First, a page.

ENSO Update

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Bulletin March 2018 - Summary

The 2017–18 La Niña has ended. El Niño–Southern Oscillation (ENSO) indicators have eased back to neutral levels over the past several weeks. This means the ENSO Outlook has shifted from LA NIÑA to INACTIVE.

The end of the La Niña is clear in oceanic and atmospheric indices. Sea surface temperatures have warmed steadily since December, and are now in the neutral range. Waters beneath the surface have also warmed. In the atmosphere, cloudiness near the Date Line has returned to near-average levels, and trade winds are generally near average across the equatorial Pacific. Likewise, the Southern Oscillation Index (SOI) is well within the neutral range.

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Bulletin March 2018 - El Nino Oscillation

Most models indicate that ENSO-neutral is the most likely scenario through the southern hemisphere autumn and into winter. However, model accuracy during autumn is lower than at other times of year.

The 30-day Southern Oscillation Index (SOI) to 11 March was +3.2 (90-day value +0.9), which is within the neutral range. While the SOI fluctuates more during the southern hemisphere summer due to movement of tropical systems, it has spent most of 2018 to date within the neutral range.

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Bulletin March 2018 - MJO

The MJO has weakened considerably since the start of March and is currently approaching the unit circle. The Outlooks suggest it will remain weak or indiscernible for the rest of the month.

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Bulletin March 2018 - Cloud

ITCZ shifted northwards. SPCZ enhanced and shifted to the southwest (typical La Niña) in month of February.
In the last month, cloud cover has been close to normal over Vanuatu.

The outlook for the next three months the cloud cover will continue to be below normal cover.

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Note: Due to frequent images update from source provider, the quoted Sources might not give the same images as shown

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Bulletin March 2018 - Rainfall

ITCZ shifted to the north, across the north Pacific, as has been the case for many months. SPCZ shifted to the northeast in keeping with the strong MJO and the weakening of La Niña. Rainfall strongly suppressed around the Solomon Islands and to a lesser extent around Vanuatu. The track of TC Gita is visible as a sweeping arc from south of Fiji, just south of New Caledonia and then recurving over NZ.

Rainfall over Vanuatu remained normal to below normal over the past month to three months.

The outlook for the next few months, rainfall over Vanuatu is expected to be above normal.

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Note: Due to frequent images update from source provider, the quoted Sources might not give the same images as shown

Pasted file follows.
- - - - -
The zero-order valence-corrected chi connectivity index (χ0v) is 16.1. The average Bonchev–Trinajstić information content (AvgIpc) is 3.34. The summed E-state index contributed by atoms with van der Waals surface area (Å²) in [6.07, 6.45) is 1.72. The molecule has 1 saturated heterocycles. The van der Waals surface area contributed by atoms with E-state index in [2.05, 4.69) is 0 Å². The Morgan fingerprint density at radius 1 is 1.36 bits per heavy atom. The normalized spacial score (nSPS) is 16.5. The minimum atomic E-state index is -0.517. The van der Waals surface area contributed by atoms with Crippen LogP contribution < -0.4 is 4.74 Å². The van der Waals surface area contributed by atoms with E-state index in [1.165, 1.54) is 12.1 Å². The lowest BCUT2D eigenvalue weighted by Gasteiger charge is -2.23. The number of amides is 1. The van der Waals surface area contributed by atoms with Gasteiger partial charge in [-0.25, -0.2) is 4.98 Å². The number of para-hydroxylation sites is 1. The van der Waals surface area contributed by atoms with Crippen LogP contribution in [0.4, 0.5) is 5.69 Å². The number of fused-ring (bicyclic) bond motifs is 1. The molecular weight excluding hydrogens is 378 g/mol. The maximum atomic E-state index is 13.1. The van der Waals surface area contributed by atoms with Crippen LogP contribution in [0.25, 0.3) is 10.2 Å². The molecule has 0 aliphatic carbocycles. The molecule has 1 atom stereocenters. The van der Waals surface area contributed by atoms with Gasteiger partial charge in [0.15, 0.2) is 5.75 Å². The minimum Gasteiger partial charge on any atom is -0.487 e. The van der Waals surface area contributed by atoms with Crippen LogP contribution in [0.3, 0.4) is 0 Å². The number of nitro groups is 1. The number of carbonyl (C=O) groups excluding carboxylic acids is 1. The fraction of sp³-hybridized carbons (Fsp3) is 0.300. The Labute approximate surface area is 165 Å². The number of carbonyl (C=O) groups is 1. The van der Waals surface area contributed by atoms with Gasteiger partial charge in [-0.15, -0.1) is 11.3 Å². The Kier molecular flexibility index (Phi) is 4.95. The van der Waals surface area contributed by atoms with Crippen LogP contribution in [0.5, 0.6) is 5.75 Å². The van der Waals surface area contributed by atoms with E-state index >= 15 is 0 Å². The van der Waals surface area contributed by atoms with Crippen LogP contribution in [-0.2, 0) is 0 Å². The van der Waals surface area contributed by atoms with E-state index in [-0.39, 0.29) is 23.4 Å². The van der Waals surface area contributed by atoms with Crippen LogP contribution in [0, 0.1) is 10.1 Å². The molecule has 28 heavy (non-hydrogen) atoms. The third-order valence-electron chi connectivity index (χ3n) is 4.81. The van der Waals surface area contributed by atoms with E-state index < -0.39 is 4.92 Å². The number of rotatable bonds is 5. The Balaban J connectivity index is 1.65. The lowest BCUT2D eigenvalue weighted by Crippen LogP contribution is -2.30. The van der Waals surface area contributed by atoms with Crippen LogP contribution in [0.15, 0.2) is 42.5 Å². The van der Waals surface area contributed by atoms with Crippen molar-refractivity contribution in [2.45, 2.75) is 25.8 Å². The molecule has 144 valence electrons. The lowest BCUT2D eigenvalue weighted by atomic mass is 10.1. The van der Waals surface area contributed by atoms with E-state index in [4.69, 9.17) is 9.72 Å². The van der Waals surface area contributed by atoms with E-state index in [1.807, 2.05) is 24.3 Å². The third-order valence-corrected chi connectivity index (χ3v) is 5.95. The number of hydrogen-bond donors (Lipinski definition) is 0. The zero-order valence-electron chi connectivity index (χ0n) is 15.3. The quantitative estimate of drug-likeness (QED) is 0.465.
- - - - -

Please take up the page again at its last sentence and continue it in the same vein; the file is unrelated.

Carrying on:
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Bulletin March 2018 - SST

La Niña signal persisted in the sub-surface, with little change from January, but much weaker than December. Warm anomalies in the west clearly much stronger due to the effects of a strong MJO.

In Vanuatu, SST have slowly eased into cooler anomalies (weak positive anomalies) in the past month.

For the next three months, SST will continue to cool over Vanuatu.

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Note: Due to frequent images update from source provider, the quoted Sources might not give the same images as shown

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Bulletin March 2018 - MSLP

The February mean sea level pressure (MSLP) anomaly map shows negative anomalies below 1 hPa across most of the southwest Pacific. Negative anomalies from 2 to 4 hPa were present around Vanuatu, Fiji, Tonga, Samoa and Niue. Positive anomalies were present in the far western Pacific.

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Note: Due to frequent images update from source provider, the quoted Sources might not give the same images as shown

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Bulletin March 2018 - Model Outlooks

All eight of the surveyed international climate models indicate equatorial Pacific sea surface temperatures are likely to continue to warm over the coming months. Only one model anticipates NINO3.4 will meet La Niña thresholds for May, and all models predict ENSO will be in a neutral phase during the southern hemisphere winter.

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Bulletin March 2018 - SPCZ

In the South Pacific, the SPCZ displaced northeastwards. Rainfall was strongly suppressed around the Solomon Islands, southern Tuvalu and Niue.

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